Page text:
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Lean In: Women, Work, and the Will to Lead is a book written by Sheryl Sandberg detailing the causes for why women are still not achieving leadership positions in their work, as well as practical solutions for empowering women to reach their full potential.

Sheryl Sandberg is the Chief Operating Officer of Facebook, and is ranked on Fortune’s 50 Most Powerful Women in Business list and as one of Time’s 100 Most Influential People in the World.

Sandberg led a TED Talk in 2010 discussing the similar topic of why there are too few women leaders in the world. Watch it here:

As Sandberg puts it, despite advances in women’s rights over the years, we still have a problem: “Women are not making it to the top of any profession anywhere in the world.”

In the corporate sector, women with top board-level jobs maxes out at 15-16%. That figure has been stuck since 2002. Even in the non-profit world, women only comprise 20% of leaders.

Another problem Sandberg points out is that women face more difficult choices between professional success and personal fulfillment. According to a recent study of senior managers in the U.S., 2/3 of married male senior managers had children, while only 1/3 of married female senior managers had children.

How do we change these numbers? Sandberg argues keeping women in the workforce is the answer. While she supports the role of mothers and women who want to stay home with their children, she focuses her attention in the TED Talk toward women who want to stay – and succeed – in the workforce.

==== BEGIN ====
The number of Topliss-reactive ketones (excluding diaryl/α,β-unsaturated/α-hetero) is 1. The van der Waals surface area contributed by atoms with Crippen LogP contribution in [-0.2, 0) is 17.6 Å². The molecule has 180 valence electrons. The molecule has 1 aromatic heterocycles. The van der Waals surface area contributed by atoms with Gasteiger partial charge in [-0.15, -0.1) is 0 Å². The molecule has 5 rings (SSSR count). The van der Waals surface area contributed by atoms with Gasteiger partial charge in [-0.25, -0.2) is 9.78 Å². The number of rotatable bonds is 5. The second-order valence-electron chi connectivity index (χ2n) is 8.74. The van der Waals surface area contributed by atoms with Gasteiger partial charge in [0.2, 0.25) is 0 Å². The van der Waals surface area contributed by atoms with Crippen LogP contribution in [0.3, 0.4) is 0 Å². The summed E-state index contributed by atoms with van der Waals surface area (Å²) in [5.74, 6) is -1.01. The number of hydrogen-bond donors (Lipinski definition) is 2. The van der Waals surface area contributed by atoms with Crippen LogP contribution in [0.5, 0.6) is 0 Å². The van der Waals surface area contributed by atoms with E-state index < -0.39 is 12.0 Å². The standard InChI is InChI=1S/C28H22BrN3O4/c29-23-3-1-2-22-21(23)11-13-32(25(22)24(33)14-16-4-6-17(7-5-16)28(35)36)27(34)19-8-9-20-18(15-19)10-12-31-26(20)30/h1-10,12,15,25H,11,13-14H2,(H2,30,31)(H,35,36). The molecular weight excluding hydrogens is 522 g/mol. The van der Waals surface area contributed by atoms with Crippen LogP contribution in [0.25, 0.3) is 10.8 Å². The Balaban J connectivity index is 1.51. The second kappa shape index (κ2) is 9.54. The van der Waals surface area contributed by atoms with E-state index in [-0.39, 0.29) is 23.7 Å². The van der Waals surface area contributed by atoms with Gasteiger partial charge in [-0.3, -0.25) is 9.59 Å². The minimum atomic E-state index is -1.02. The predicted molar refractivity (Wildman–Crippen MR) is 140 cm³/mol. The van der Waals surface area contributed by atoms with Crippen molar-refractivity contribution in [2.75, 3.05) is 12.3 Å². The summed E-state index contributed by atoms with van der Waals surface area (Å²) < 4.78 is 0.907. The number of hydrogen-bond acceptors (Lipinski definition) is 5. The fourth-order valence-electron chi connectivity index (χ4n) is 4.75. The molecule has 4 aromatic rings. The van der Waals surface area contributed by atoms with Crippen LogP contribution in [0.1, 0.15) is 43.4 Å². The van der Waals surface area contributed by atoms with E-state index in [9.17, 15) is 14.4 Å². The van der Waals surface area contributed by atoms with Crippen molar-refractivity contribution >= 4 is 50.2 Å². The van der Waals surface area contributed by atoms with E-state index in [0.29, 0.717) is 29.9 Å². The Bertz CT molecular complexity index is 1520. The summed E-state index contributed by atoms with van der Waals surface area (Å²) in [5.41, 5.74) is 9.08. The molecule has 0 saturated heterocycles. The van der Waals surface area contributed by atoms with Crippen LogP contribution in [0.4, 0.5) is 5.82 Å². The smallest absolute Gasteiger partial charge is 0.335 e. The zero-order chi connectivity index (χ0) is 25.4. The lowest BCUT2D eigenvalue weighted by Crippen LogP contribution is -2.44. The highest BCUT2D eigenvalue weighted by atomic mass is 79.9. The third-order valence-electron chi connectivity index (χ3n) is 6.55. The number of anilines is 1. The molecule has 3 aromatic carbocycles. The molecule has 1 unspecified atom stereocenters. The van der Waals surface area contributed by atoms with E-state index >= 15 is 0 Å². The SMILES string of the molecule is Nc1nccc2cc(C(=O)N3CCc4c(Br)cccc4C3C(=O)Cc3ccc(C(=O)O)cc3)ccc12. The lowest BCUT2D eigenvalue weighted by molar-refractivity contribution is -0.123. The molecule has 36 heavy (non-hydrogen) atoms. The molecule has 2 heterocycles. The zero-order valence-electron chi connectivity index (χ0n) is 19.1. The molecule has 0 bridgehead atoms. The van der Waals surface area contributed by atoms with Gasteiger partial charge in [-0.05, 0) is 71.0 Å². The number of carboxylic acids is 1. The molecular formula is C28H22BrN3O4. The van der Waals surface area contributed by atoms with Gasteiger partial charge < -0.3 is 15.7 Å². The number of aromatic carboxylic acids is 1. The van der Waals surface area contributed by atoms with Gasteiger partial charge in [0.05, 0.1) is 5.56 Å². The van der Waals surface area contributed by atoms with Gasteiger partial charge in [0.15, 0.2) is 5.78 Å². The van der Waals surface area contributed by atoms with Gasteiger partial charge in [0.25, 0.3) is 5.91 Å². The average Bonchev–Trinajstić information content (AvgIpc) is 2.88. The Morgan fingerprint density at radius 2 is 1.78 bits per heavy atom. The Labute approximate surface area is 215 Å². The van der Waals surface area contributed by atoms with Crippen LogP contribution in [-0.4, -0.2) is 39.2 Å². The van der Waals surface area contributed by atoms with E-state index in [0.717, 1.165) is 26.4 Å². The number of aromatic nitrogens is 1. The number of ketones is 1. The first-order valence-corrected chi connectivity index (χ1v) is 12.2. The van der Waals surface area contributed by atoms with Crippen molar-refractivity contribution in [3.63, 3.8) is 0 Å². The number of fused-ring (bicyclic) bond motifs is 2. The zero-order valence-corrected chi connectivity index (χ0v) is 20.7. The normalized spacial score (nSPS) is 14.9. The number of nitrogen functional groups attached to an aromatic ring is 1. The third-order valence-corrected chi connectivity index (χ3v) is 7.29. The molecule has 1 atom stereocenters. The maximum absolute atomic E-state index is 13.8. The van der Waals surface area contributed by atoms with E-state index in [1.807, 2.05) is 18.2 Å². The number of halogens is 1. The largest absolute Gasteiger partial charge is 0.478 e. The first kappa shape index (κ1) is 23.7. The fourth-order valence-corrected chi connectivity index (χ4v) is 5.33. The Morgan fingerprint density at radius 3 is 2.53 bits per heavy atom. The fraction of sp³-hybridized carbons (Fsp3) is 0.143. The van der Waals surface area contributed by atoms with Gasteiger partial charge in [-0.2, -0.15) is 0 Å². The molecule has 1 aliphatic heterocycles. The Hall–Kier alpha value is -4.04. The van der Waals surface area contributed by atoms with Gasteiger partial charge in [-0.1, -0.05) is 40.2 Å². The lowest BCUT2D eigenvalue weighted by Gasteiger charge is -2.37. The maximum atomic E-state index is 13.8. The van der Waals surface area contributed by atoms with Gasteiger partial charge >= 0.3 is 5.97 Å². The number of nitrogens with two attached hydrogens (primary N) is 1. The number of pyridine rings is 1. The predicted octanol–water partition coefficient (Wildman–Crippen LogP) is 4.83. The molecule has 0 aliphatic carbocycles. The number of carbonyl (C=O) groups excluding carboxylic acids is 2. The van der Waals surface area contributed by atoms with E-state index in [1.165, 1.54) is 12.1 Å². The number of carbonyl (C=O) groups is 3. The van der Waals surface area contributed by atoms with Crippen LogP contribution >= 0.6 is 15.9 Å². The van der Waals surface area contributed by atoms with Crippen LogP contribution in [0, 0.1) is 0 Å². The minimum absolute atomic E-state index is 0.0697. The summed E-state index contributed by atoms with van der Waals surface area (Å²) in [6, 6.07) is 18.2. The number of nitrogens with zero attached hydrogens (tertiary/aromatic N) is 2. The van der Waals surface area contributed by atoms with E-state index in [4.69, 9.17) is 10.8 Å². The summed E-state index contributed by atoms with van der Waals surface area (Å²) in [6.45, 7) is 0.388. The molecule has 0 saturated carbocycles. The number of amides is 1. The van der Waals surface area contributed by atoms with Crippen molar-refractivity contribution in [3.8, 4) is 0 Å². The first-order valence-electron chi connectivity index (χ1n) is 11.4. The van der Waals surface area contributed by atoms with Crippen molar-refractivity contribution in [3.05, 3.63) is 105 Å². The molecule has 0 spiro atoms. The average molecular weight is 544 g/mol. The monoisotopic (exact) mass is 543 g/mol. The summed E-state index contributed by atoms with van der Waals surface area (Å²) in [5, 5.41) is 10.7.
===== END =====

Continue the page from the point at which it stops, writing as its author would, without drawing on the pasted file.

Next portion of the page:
Here are her three messages:

1. Sit at the Table

According to Sandberg, “No one gets to the corner office by sitting on the side and not at the table.”

Compared to their male counterparts, women consistently underestimate their abilities. For example, one study showed that 57% of men entering the workforce out of college were negotiating their first salary, while only 7% of women did.

Moreover, men attribute their success to themselves, while women attribute their success to external factors like someone else’s help, hard work, or just “getting lucky”.

Believe in yourself, negotiate for yourself, own your own success. It’s not that simple, b/c the data shows that Success and likeability are positively correlated for men and negatively correlated for women.

2. Make Your Partner a Real Partner

Sandberg believes we’ve actually made more progress in the workforce than we have in the home. Even working women still perform the majority of housework and childcare. So who is most likely to drop out of the workforce when someone needs to stay home? The woman.

Also, stay at home dads are not as well received by our culture. Sandberg argues we have to make child rearing as important a job for both genders in order to even things out in the workplace.

The benefits of truly sharing the load? A lower divorce rate and more sex!

3. Don’t Leave Before You Leave

Women who want to have a child start planning for that (often way too early) and once they do, they begin leaning back. They don’t take promotions because it means more responsibility. They don’t participate or assert themselves as much. What happens when you want to come back to work? You may have lost position, opportunities, and credibility.

Sandberg advises that women keep their foot on the gas pedal until the very day they leave to take care of their children. While you’re in it, stay in the game 100%.